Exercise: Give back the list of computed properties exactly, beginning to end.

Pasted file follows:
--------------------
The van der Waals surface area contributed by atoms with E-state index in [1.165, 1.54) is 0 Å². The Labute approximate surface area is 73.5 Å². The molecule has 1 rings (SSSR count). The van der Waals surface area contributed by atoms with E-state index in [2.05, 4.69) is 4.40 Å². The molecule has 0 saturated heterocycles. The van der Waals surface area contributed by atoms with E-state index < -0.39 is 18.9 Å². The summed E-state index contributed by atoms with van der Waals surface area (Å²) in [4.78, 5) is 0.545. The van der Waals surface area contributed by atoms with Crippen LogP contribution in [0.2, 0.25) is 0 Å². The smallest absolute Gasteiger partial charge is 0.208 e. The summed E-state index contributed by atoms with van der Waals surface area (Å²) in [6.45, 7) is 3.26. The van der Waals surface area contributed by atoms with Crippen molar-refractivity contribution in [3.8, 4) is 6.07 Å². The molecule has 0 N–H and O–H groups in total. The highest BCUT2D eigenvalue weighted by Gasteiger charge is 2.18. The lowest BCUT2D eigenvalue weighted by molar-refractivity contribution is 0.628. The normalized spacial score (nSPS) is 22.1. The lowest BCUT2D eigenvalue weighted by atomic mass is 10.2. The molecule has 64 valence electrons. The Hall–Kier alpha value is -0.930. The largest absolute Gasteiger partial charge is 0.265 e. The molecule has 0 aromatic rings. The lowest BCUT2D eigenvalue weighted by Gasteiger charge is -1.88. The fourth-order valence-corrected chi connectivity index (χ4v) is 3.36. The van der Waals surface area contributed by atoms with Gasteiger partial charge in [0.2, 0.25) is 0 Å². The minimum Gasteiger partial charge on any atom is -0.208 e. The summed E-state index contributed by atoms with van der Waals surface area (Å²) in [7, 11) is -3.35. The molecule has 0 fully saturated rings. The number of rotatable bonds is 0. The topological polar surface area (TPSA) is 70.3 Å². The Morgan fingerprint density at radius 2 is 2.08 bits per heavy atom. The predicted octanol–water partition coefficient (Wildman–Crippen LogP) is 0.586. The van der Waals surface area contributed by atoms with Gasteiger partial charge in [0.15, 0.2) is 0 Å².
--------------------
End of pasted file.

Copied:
The van der Waals surface area contributed by atoms with E-state index in [1.165, 1.54) is 0 Å². The Labute approximate surface area is 73.5 Å². The molecule has 1 rings (SSSR count). The van der Waals surface area contributed by atoms with E-state index in [2.05, 4.69) is 4.40 Å². The molecule has 0 saturated heterocycles. The van der Waals surface area contributed by atoms with E-state index < -0.39 is 18.9 Å². The summed E-state index contributed by atoms with van der Waals surface area (Å²) in [4.78, 5) is 0.545. The van der Waals surface area contributed by atoms with Crippen LogP contribution in [0.2, 0.25) is 0 Å². The smallest absolute Gasteiger partial charge is 0.208 e. The summed E-state index contributed by atoms with van der Waals surface area (Å²) in [6.45, 7) is 3.26. The van der Waals surface area contributed by atoms with Crippen molar-refractivity contribution in [3.8, 4) is 6.07 Å². The molecule has 0 N–H and O–H groups in total. The highest BCUT2D eigenvalue weighted by Gasteiger charge is 2.18. The lowest BCUT2D eigenvalue weighted by molar-refractivity contribution is 0.628. The normalized spacial score (nSPS) is 22.1. The lowest BCUT2D eigenvalue weighted by atomic mass is 10.2. The molecule has 64 valence electrons. The Hall–Kier alpha value is -0.930. The largest absolute Gasteiger partial charge is 0.265 e. The molecule has 0 aromatic rings. The lowest BCUT2D eigenvalue weighted by Gasteiger charge is -1.88. The fourth-order valence-corrected chi connectivity index (χ4v) is 3.36. The van der Waals surface area contributed by atoms with Gasteiger partial charge in [0.2, 0.25) is 0 Å². The minimum Gasteiger partial charge on any atom is -0.208 e. The summed E-state index contributed by atoms with van der Waals surface area (Å²) in [7, 11) is -3.35. The molecule has 0 fully saturated rings. The number of rotatable bonds is 0. The topological polar surface area (TPSA) is 70.3 Å². The Morgan fingerprint density at radius 2 is 2.08 bits per heavy atom. The predicted octanol–water partition coefficient (Wildman–Crippen LogP) is 0.586. The van der Waals surface area contributed by atoms with Gasteiger partial charge in [0.15, 0.2) is 0 Å².